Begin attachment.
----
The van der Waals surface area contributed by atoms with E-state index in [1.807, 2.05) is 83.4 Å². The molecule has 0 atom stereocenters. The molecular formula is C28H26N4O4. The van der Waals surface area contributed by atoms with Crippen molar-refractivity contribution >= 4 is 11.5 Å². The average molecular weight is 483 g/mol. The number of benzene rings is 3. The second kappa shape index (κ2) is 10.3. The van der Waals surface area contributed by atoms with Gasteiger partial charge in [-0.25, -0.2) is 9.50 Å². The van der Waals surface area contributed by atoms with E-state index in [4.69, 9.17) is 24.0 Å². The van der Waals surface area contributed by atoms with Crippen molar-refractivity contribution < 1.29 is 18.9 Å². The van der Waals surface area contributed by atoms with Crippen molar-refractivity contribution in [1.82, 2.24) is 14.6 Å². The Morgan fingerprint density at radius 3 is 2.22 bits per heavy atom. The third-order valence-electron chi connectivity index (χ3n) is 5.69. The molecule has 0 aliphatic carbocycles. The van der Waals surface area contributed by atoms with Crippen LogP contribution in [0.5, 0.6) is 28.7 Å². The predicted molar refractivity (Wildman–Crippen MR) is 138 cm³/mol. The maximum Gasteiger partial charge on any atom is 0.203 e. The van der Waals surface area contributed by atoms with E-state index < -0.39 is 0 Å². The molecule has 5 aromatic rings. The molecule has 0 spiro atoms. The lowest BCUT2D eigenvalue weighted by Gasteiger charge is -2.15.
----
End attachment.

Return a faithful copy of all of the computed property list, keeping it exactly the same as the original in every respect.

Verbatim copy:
The van der Waals surface area contributed by atoms with E-state index in [1.807, 2.05) is 83.4 Å². The molecule has 0 atom stereocenters. The molecular formula is C28H26N4O4. The van der Waals surface area contributed by atoms with Crippen molar-refractivity contribution >= 4 is 11.5 Å². The average molecular weight is 483 g/mol. The number of benzene rings is 3. The second kappa shape index (κ2) is 10.3. The van der Waals surface area contributed by atoms with Gasteiger partial charge in [-0.25, -0.2) is 9.50 Å². The van der Waals surface area contributed by atoms with E-state index in [4.69, 9.17) is 24.0 Å². The van der Waals surface area contributed by atoms with Crippen molar-refractivity contribution < 1.29 is 18.9 Å². The van der Waals surface area contributed by atoms with Crippen molar-refractivity contribution in [1.82, 2.24) is 14.6 Å². The Morgan fingerprint density at radius 3 is 2.22 bits per heavy atom. The third-order valence-electron chi connectivity index (χ3n) is 5.69. The molecule has 0 aliphatic carbocycles. The van der Waals surface area contributed by atoms with Crippen LogP contribution in [0.5, 0.6) is 28.7 Å². The predicted molar refractivity (Wildman–Crippen MR) is 138 cm³/mol. The maximum Gasteiger partial charge on any atom is 0.203 e. The van der Waals surface area contributed by atoms with E-state index < -0.39 is 0 Å². The molecule has 5 aromatic rings. The molecule has 0 spiro atoms. The lowest BCUT2D eigenvalue weighted by Gasteiger charge is -2.15.